Scopes, claims, tokens and all the things in between
This article provides a comprehensive overview of the claims ontology - Scopes, claims, tokens and how they are connected.
Getting to the basics¶
When getting into working with claims, you might feel confused and overwhelmed, especially if trying to start from the standards specification.
However, while there are a few moving parts, and some of them may feel like they are interacting in unexpected ways the basics are rather graspable.
If you haven't read the introduction we recommend to do so before reading this article.
Claims in depth¶
Let's start with a walk through of the elements involved.
A natural place to start is an attribute that a user or other entity has:
Attributes are properties of the entity, but are not themselves assertions, and are therefore not claims. However, they may have been claims at some point, and have since been incorporated in some way, but lost the assertion part.
An attribute is minimally defined as a name/value pair, specifying some attribute, and the value for that attribute.
Attributes in Curity
In Curity attributes can come from a number of sources, Authentication Attributes from login, Account Attributes retrieved from a data-source with accounts and or simply fetched from generic data sources.
Attributes to Claims¶
The attributes provide a source of information to create the claims. It does not have to be a one-to-one mapping, it is perfectly possible to use multiple different attributes to create one claim:
The claims also have names and values, which may be different from the attributes used to create the claim, and attribute values may be transformed as the claim is asserted.
Claims to Scopes¶
The claims are grouped into scopes
A scope is a group of claims, and the standard includes a small set of default scopes and claims. See Default Scopes and Claims. There is no limit or specified rules for how you create your own groupings though. You can even create your own scopes containing claims already defined in other scopes, including the standard ones.
Also, the scopes themselves can be ordered into a name hierarchy, thereby having scopes grouped into higher order scopes, which is useful in order to avoid having to create a new scope for every single purpose.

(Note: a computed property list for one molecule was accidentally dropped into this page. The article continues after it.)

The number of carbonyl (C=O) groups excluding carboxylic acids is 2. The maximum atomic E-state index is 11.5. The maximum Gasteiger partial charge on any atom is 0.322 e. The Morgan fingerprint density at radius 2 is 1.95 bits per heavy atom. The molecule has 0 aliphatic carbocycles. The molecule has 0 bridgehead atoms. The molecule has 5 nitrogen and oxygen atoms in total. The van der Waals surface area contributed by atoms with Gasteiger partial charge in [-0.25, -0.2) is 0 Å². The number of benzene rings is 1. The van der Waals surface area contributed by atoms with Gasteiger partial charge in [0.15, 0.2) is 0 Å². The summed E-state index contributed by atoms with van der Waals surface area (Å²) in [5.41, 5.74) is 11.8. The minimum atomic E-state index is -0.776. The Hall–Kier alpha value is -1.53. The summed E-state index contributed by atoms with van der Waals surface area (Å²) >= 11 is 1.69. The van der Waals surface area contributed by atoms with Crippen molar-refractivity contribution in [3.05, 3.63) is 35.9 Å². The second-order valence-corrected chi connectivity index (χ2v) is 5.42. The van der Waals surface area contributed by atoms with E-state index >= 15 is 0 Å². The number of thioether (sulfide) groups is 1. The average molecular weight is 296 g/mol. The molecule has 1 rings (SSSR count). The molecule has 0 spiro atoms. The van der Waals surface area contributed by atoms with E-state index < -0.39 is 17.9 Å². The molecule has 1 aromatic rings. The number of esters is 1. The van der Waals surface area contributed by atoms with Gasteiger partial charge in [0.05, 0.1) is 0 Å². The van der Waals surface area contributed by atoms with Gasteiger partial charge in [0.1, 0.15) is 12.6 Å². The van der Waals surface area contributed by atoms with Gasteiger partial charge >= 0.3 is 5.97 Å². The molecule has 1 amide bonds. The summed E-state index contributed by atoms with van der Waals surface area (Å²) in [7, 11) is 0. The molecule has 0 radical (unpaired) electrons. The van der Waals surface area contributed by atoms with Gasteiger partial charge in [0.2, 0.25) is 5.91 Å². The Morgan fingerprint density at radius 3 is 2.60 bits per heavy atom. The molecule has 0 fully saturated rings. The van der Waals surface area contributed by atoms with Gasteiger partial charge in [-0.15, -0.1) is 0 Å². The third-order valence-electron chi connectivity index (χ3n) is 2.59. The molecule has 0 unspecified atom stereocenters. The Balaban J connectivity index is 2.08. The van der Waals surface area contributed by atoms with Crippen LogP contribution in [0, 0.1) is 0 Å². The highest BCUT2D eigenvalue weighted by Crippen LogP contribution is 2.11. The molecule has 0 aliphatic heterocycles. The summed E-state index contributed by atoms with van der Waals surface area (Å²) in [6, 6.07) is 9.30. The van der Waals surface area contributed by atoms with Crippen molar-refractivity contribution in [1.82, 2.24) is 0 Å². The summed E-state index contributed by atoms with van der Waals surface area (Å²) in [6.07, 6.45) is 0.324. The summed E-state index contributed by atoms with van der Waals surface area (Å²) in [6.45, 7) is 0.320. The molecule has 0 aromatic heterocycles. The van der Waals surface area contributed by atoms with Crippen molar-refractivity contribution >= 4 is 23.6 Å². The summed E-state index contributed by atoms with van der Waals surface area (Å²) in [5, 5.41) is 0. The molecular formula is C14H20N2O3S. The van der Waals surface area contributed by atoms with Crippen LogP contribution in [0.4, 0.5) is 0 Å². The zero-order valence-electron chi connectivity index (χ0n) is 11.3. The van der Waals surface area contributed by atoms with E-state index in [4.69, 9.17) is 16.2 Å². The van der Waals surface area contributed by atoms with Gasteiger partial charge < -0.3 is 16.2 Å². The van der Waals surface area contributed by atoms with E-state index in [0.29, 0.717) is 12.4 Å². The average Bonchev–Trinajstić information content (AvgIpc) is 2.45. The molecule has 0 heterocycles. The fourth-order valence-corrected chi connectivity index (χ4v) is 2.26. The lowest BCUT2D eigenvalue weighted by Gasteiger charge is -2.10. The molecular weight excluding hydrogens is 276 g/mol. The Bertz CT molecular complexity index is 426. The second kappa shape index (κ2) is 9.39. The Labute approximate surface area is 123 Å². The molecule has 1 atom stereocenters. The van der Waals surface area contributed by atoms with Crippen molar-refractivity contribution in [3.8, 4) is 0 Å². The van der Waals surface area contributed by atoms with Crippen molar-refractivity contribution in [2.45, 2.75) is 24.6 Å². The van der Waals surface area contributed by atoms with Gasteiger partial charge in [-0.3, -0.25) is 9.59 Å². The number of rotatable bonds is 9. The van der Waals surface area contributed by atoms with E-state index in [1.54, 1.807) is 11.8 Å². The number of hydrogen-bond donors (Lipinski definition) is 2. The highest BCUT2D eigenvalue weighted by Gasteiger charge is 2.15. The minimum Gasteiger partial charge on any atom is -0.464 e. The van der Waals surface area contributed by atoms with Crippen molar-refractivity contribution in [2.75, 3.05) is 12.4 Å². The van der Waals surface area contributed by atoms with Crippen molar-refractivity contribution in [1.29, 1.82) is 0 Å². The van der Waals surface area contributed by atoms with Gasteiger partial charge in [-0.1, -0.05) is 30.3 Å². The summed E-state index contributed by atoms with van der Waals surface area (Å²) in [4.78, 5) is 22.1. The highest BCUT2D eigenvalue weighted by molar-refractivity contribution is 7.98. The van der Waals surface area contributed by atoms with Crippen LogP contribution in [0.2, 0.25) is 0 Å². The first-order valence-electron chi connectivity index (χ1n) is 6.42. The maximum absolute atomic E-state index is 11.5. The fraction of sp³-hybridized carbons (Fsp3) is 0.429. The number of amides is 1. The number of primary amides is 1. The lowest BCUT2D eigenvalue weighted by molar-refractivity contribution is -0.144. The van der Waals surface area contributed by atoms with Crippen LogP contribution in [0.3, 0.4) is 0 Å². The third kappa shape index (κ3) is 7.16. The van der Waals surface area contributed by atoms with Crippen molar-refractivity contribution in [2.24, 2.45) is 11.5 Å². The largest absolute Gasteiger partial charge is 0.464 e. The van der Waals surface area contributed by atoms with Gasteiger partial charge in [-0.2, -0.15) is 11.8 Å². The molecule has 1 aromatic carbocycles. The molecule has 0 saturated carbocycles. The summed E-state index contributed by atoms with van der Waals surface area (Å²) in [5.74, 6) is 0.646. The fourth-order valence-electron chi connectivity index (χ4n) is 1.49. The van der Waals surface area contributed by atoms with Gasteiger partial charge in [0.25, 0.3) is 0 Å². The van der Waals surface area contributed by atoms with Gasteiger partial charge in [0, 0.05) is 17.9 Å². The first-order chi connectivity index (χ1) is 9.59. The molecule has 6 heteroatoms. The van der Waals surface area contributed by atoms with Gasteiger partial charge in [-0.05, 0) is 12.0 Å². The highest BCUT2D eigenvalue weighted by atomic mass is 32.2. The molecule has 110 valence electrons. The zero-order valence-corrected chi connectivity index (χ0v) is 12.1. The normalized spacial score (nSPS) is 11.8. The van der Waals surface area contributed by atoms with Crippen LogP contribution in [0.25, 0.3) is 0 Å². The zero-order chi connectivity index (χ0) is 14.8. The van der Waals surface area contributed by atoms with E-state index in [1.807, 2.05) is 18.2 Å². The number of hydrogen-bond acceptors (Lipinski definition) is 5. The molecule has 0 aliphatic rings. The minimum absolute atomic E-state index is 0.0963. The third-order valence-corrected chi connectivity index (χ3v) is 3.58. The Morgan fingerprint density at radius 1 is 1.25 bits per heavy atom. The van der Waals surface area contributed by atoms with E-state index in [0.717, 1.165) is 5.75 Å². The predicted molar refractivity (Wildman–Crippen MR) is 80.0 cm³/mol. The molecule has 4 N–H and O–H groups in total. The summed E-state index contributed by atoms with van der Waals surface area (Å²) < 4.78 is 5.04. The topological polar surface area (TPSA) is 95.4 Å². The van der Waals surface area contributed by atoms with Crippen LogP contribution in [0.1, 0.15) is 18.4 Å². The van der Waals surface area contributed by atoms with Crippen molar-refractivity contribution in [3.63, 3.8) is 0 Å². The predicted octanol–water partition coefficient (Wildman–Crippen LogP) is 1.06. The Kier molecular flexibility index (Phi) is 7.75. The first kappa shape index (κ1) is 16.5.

With prefix scopes, you only have the scope, they do not contain claims themselves, since their purpose is to act as "wildcards", and provide more flexibility. The wildcard scope is explained more in details in the Understanding Scopes.
In other aspects they will behave as regular scopes:
In order to manage the claims structure, and to use them to form tokens, we have a Claims Mapper.
The Claims Mapper uses the claims to create the various tokens, by aggregating claims according to the configuration we set up:
When tokens are issued, they contain the scopes and claims. What exactly the token contains of course depends on what requests for access have been made, and what the configuration look like:
The claims mapper is also used to configure clients, which are object representations of the clients in the request flow. These client configurations define what a client is allowed to do, including how claims are mapped into the tokens of a client request.
The clients can request tokens from the token service, and can be configured to restrict what tokens may be issued for the particular client:
And we now have a complete overview of the claims involving the major parts:
The claims infrastructure is an important part of any OpenID Connect Provider as it provides definitions not only about what a token should look like, but for what client it should have certain contents.
The claim values serve as information on which the API or Client can make authorization decisions further down the line.
The Curity Solution¶
Curity provides the full benefits of OAuth and OpenID Connect standards, but also offers additional functionality to combat the risk for scope explosion.
There is also special handling of claims and scopes, such as mapping claims to specific clients and custom groupings that allow for greater flexibility and a more manageable architecture.
For more information, see the mentioned articles above, or the Curity Developer Portal